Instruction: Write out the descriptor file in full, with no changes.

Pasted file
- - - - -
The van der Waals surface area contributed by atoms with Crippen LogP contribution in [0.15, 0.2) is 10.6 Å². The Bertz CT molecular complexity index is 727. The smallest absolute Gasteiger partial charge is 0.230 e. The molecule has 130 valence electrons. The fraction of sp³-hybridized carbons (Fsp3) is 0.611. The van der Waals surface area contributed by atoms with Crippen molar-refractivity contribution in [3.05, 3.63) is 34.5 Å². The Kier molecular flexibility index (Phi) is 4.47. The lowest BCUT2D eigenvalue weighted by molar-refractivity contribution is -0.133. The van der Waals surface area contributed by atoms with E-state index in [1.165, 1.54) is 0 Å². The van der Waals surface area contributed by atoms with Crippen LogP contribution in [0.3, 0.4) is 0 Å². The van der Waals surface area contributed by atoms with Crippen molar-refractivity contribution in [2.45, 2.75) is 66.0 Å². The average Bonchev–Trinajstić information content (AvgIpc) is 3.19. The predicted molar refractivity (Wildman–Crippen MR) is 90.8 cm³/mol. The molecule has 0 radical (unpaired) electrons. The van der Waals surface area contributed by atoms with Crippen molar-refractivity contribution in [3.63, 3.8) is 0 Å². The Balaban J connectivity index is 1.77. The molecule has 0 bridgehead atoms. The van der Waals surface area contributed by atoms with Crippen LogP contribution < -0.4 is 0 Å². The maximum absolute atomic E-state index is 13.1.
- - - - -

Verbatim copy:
The van der Waals surface area contributed by atoms with Crippen LogP contribution in [0.15, 0.2) is 10.6 Å². The Bertz CT molecular complexity index is 727. The smallest absolute Gasteiger partial charge is 0.230 e. The molecule has 130 valence electrons. The fraction of sp³-hybridized carbons (Fsp3) is 0.611. The van der Waals surface area contributed by atoms with Crippen molar-refractivity contribution in [3.05, 3.63) is 34.5 Å². The Kier molecular flexibility index (Phi) is 4.47. The lowest BCUT2D eigenvalue weighted by molar-refractivity contribution is -0.133. The van der Waals surface area contributed by atoms with E-state index in [1.165, 1.54) is 0 Å². The van der Waals surface area contributed by atoms with Crippen LogP contribution in [0.3, 0.4) is 0 Å². The van der Waals surface area contributed by atoms with Crippen molar-refractivity contribution in [2.45, 2.75) is 66.0 Å². The average Bonchev–Trinajstić information content (AvgIpc) is 3.19. The predicted molar refractivity (Wildman–Crippen MR) is 90.8 cm³/mol. The molecule has 0 radical (unpaired) electrons. The van der Waals surface area contributed by atoms with Crippen molar-refractivity contribution in [3.63, 3.8) is 0 Å². The Balaban J connectivity index is 1.77. The molecule has 0 bridgehead atoms. The van der Waals surface area contributed by atoms with Crippen LogP contribution < -0.4 is 0 Å². The maximum absolute atomic E-state index is 13.1.